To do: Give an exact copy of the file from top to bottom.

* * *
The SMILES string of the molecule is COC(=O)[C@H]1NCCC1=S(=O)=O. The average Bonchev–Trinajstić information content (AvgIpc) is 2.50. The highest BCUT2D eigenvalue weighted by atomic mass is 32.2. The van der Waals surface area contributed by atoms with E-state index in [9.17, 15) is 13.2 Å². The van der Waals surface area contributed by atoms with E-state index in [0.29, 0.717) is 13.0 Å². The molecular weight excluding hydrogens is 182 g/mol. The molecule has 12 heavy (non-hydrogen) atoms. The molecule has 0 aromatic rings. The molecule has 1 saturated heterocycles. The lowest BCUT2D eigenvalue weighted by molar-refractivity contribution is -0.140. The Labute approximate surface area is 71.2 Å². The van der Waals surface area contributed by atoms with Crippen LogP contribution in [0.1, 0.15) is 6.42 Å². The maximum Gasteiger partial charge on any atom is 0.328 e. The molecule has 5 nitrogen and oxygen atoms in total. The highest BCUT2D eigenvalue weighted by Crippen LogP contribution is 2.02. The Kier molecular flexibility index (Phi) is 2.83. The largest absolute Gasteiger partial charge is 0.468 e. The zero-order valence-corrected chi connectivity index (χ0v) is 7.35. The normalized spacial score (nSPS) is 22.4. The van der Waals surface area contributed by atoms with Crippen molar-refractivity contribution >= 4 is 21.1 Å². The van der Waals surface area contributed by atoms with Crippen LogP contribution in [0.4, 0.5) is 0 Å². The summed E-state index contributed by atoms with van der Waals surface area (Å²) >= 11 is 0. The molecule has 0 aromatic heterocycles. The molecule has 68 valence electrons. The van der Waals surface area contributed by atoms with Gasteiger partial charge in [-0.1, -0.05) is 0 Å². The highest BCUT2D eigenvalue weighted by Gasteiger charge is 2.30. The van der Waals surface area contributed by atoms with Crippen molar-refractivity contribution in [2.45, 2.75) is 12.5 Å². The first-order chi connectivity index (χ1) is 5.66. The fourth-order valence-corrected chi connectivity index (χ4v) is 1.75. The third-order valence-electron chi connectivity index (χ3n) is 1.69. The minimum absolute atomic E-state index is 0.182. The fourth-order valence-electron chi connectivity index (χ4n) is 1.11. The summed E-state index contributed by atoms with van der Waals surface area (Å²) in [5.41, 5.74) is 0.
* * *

The SMILES string of the molecule is COC(=O)[C@H]1NCCC1=S(=O)=O. The average Bonchev–Trinajstić information content (AvgIpc) is 2.50. The highest BCUT2D eigenvalue weighted by atomic mass is 32.2. The van der Waals surface area contributed by atoms with E-state index in [9.17, 15) is 13.2 Å². The van der Waals surface area contributed by atoms with E-state index in [0.29, 0.717) is 13.0 Å². The molecular weight excluding hydrogens is 182 g/mol. The molecule has 12 heavy (non-hydrogen) atoms. The molecule has 0 aromatic rings. The molecule has 1 saturated heterocycles. The lowest BCUT2D eigenvalue weighted by molar-refractivity contribution is -0.140. The Labute approximate surface area is 71.2 Å². The van der Waals surface area contributed by atoms with Crippen LogP contribution in [0.1, 0.15) is 6.42 Å². The maximum Gasteiger partial charge on any atom is 0.328 e. The molecule has 5 nitrogen and oxygen atoms in total. The highest BCUT2D eigenvalue weighted by Crippen LogP contribution is 2.02. The Kier molecular flexibility index (Phi) is 2.83. The largest absolute Gasteiger partial charge is 0.468 e. The zero-order valence-corrected chi connectivity index (χ0v) is 7.35. The normalized spacial score (nSPS) is 22.4. The van der Waals surface area contributed by atoms with Crippen molar-refractivity contribution >= 4 is 21.1 Å². The van der Waals surface area contributed by atoms with Crippen LogP contribution in [0.4, 0.5) is 0 Å². The summed E-state index contributed by atoms with van der Waals surface area (Å²) >= 11 is 0. The molecule has 0 aromatic heterocycles. The molecule has 68 valence electrons. The van der Waals surface area contributed by atoms with Gasteiger partial charge in [-0.1, -0.05) is 0 Å². The highest BCUT2D eigenvalue weighted by Gasteiger charge is 2.30. The van der Waals surface area contributed by atoms with Crippen molar-refractivity contribution in [2.45, 2.75) is 12.5 Å². The first-order chi connectivity index (χ1) is 5.66. The fourth-order valence-corrected chi connectivity index (χ4v) is 1.75. The third-order valence-electron chi connectivity index (χ3n) is 1.69. The minimum absolute atomic E-state index is 0.182. The fourth-order valence-electron chi connectivity index (χ4n) is 1.11. The summed E-state index contributed by atoms with van der Waals surface area (Å²) in [5.41, 5.74) is 0.